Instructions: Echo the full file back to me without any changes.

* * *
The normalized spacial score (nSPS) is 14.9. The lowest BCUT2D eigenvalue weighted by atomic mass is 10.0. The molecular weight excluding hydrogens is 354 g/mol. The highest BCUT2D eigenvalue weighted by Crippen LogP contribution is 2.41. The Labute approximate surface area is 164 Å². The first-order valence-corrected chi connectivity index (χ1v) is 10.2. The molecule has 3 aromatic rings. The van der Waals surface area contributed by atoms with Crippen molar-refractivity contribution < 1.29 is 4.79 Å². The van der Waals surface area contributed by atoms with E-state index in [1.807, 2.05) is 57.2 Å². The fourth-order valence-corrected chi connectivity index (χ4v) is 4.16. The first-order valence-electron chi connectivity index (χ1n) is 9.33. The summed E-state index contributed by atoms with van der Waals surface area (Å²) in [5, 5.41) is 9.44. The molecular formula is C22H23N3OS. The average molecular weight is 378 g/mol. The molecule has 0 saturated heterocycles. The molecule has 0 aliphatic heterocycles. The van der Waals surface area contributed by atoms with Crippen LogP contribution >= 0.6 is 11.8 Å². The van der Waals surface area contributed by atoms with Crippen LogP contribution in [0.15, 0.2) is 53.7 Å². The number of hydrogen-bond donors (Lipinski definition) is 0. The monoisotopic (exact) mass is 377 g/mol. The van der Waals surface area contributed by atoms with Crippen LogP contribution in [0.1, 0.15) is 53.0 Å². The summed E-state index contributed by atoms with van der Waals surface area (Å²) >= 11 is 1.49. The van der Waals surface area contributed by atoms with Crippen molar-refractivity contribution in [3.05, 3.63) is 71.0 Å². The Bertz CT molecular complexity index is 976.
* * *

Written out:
The normalized spacial score (nSPS) is 14.9. The lowest BCUT2D eigenvalue weighted by atomic mass is 10.0. The molecular weight excluding hydrogens is 354 g/mol. The highest BCUT2D eigenvalue weighted by Crippen LogP contribution is 2.41. The Labute approximate surface area is 164 Å². The first-order valence-corrected chi connectivity index (χ1v) is 10.2. The molecule has 3 aromatic rings. The van der Waals surface area contributed by atoms with Crippen molar-refractivity contribution < 1.29 is 4.79 Å². The van der Waals surface area contributed by atoms with E-state index in [1.807, 2.05) is 57.2 Å². The fourth-order valence-corrected chi connectivity index (χ4v) is 4.16. The first-order valence-electron chi connectivity index (χ1n) is 9.33. The summed E-state index contributed by atoms with van der Waals surface area (Å²) in [5, 5.41) is 9.44. The molecular formula is C22H23N3OS. The average molecular weight is 378 g/mol. The molecule has 0 saturated heterocycles. The molecule has 0 aliphatic heterocycles. The van der Waals surface area contributed by atoms with Crippen LogP contribution >= 0.6 is 11.8 Å². The van der Waals surface area contributed by atoms with Crippen LogP contribution in [0.15, 0.2) is 53.7 Å². The number of hydrogen-bond donors (Lipinski definition) is 0. The monoisotopic (exact) mass is 377 g/mol. The van der Waals surface area contributed by atoms with Crippen LogP contribution in [0.1, 0.15) is 53.0 Å². The summed E-state index contributed by atoms with van der Waals surface area (Å²) >= 11 is 1.49. The van der Waals surface area contributed by atoms with Crippen molar-refractivity contribution in [3.05, 3.63) is 71.0 Å². The Bertz CT molecular complexity index is 976.